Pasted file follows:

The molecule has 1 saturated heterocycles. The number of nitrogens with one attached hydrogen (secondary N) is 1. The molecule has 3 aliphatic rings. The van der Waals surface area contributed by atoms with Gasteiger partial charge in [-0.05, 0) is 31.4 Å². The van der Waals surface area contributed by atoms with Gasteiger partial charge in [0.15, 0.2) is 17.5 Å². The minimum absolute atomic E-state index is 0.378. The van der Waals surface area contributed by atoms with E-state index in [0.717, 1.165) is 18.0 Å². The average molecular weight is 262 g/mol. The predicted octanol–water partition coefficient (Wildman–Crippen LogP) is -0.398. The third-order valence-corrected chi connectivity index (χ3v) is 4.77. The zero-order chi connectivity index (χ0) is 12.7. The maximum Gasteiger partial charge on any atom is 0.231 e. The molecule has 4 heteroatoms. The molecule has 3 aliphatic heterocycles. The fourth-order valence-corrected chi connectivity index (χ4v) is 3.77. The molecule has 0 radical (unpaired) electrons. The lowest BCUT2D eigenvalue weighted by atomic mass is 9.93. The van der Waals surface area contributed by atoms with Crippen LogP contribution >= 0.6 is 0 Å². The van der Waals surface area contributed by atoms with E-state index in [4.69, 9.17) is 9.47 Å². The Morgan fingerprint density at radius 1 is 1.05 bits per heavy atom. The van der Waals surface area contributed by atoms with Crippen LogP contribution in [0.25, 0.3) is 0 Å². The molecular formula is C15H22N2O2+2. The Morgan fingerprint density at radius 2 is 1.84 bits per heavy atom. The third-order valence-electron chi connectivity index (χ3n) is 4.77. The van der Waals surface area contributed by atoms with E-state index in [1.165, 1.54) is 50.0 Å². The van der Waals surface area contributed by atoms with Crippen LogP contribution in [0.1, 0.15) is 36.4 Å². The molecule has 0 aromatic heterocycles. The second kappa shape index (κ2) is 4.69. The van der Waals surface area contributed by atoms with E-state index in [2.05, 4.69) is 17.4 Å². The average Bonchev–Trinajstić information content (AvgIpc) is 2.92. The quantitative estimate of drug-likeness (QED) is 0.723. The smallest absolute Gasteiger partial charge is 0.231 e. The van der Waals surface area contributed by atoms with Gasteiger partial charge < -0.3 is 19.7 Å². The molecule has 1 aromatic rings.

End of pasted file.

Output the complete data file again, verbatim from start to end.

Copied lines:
The molecule has 1 saturated heterocycles. The number of nitrogens with one attached hydrogen (secondary N) is 1. The molecule has 3 aliphatic rings. The van der Waals surface area contributed by atoms with Gasteiger partial charge in [-0.05, 0) is 31.4 Å². The van der Waals surface area contributed by atoms with Gasteiger partial charge in [0.15, 0.2) is 17.5 Å². The minimum absolute atomic E-state index is 0.378. The van der Waals surface area contributed by atoms with E-state index in [0.717, 1.165) is 18.0 Å². The average molecular weight is 262 g/mol. The predicted octanol–water partition coefficient (Wildman–Crippen LogP) is -0.398. The third-order valence-corrected chi connectivity index (χ3v) is 4.77. The zero-order chi connectivity index (χ0) is 12.7. The maximum Gasteiger partial charge on any atom is 0.231 e. The molecule has 4 heteroatoms. The molecule has 3 aliphatic heterocycles. The fourth-order valence-corrected chi connectivity index (χ4v) is 3.77. The molecule has 0 radical (unpaired) electrons. The lowest BCUT2D eigenvalue weighted by atomic mass is 9.93. The van der Waals surface area contributed by atoms with Crippen LogP contribution >= 0.6 is 0 Å². The van der Waals surface area contributed by atoms with E-state index in [4.69, 9.17) is 9.47 Å². The Morgan fingerprint density at radius 1 is 1.05 bits per heavy atom. The van der Waals surface area contributed by atoms with Crippen LogP contribution in [0.25, 0.3) is 0 Å². The molecular formula is C15H22N2O2+2. The Morgan fingerprint density at radius 2 is 1.84 bits per heavy atom. The third-order valence-electron chi connectivity index (χ3n) is 4.77. The van der Waals surface area contributed by atoms with E-state index in [1.165, 1.54) is 50.0 Å². The van der Waals surface area contributed by atoms with Crippen LogP contribution in [0.1, 0.15) is 36.4 Å². The molecule has 0 aromatic heterocycles. The second kappa shape index (κ2) is 4.69. The van der Waals surface area contributed by atoms with E-state index in [2.05, 4.69) is 17.4 Å². The average Bonchev–Trinajstić information content (AvgIpc) is 2.92. The quantitative estimate of drug-likeness (QED) is 0.723. The smallest absolute Gasteiger partial charge is 0.231 e. The van der Waals surface area contributed by atoms with Gasteiger partial charge < -0.3 is 19.7 Å². The molecule has 1 aromatic rings.